Arun George is a voice user experience designer and UX Consultant. He has worked with Fortune 500 companies to help improve their speech applications by making them more user-centered and conversational. In this guest post, Arun talks about improving communication with voice user experience design, from blue prints to prototyping, and the importance of VUI to user-centered design.
Voice is the most natural way of communicating, so it’s no wonder that the future of User Interfaces will revolve around voice interaction. I have worked with Fortune 500 companies to help improve their speech applications and I want to share my take on how to create a world-class experience for your users.
What is a Voice User Interface?
Voice User Interface, or VUI (pronounced “voo-e”), is simply an application that the user interacts with by communicating vocally. Most of us are familiar with voice interfaces by interacting with automated phone systems. Sadly, a large amount of phone systems have a very badly designed interface. That’s because the developers who design these systems don’t understand how to design for voice experience.
Whether you’re building a speech application or Chatbot, it’s important to understand the persona you’re trying to create. Your voice system’s persona or personality is an extension of your brand’s image and plays an important role.
A great vocal persona is not just about having a pretty voice; it’s about connecting with the user on the other end. When we hear a voice we unconsciously make a lot of assumptions about that person. These assumptions include how intelligent that person might be or which region or country they’re from. According to the book, Voice User Interface Design and my personal experience working on voice, here are some things you should think about:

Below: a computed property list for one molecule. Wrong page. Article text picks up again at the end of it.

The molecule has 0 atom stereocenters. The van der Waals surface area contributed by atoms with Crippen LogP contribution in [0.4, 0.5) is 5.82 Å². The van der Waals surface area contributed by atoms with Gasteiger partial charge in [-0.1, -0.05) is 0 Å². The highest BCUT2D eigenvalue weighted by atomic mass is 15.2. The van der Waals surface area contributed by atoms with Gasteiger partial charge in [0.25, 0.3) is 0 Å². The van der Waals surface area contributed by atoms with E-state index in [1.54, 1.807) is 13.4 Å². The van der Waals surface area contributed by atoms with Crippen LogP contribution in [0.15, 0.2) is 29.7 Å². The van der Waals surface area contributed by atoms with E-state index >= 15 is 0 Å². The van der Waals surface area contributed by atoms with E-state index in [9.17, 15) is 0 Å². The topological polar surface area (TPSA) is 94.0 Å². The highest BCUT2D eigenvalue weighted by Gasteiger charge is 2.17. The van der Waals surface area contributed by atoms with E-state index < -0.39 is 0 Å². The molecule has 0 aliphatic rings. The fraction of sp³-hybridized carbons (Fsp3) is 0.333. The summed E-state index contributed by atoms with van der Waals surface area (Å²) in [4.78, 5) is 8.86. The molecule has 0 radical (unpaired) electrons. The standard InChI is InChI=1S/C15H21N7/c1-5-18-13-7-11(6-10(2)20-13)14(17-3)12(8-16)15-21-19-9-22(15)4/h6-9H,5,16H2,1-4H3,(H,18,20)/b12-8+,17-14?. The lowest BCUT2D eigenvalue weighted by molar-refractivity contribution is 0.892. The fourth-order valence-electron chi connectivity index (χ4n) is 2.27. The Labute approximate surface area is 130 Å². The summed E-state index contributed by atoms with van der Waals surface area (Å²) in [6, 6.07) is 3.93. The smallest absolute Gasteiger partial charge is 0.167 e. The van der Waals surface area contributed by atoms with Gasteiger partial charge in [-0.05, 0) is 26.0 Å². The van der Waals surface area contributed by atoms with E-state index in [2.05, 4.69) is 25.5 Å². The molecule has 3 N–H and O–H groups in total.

- Role: What’s the role of the application? Is it an assistant helping get things done? Is it a stock advisor? Bank clerk?
- Company Brand: The persona you select should represent your brand’s image.
- Target Audience: A good persona should be familiar to your users. For a compelling persona, we need to consider demographics, attitudes, lifestyle of the user, etc.
Designing the Blueprint
While it’s very tempting to design your voice experience using a flow-chart, it’s not the best way to achieve a great experience. Although it’s important to have a flow-chart explaining the workflow or process, the conversational design prompts shouldn’t be focused on that. Remember that speech happens in context and is not based on logic. If you design your voice interface just on call-flows or flow-charts, then you are in a very poor position.
For example, in a conversation, we always go forward and never backward. How many automated systems have you heard with prompts such as, ‘If you want to return to the main menu, press 1’. The ingredient to make a design naturally conversational is understanding linguistics. In a conversational design interface, the focus is on building an interaction based on the way people speak, not how they write. A lot of voice interfaces are written in the way we write rather than the way we speak.
Designing a VUI dialog
So how do we get started? In voice interfaces, we don’t have wireframes: we have sample dialogs. But before we do that, let’s start with user stories. Start by describing scenarios in which your users will find useful. Identify major scenarios to describe the purpose of your interface and ways your users can interact with them.
Next, start crafting a sample dialog for your scenarios. A sample dialog is a script that shows a conversational flow between the system and the user. You can think of this as the VUI version of a wireframing process. A sample dialog can be something you show your client to get feedback before you start prototyping.
Here’s a sample dialog:
System: Thanks for calling BankOMatic. I looked up your number and found an account. I see you have a payment that’s due today. Are you calling about that?
System: OK. For security, tell me the last digits of your social security number.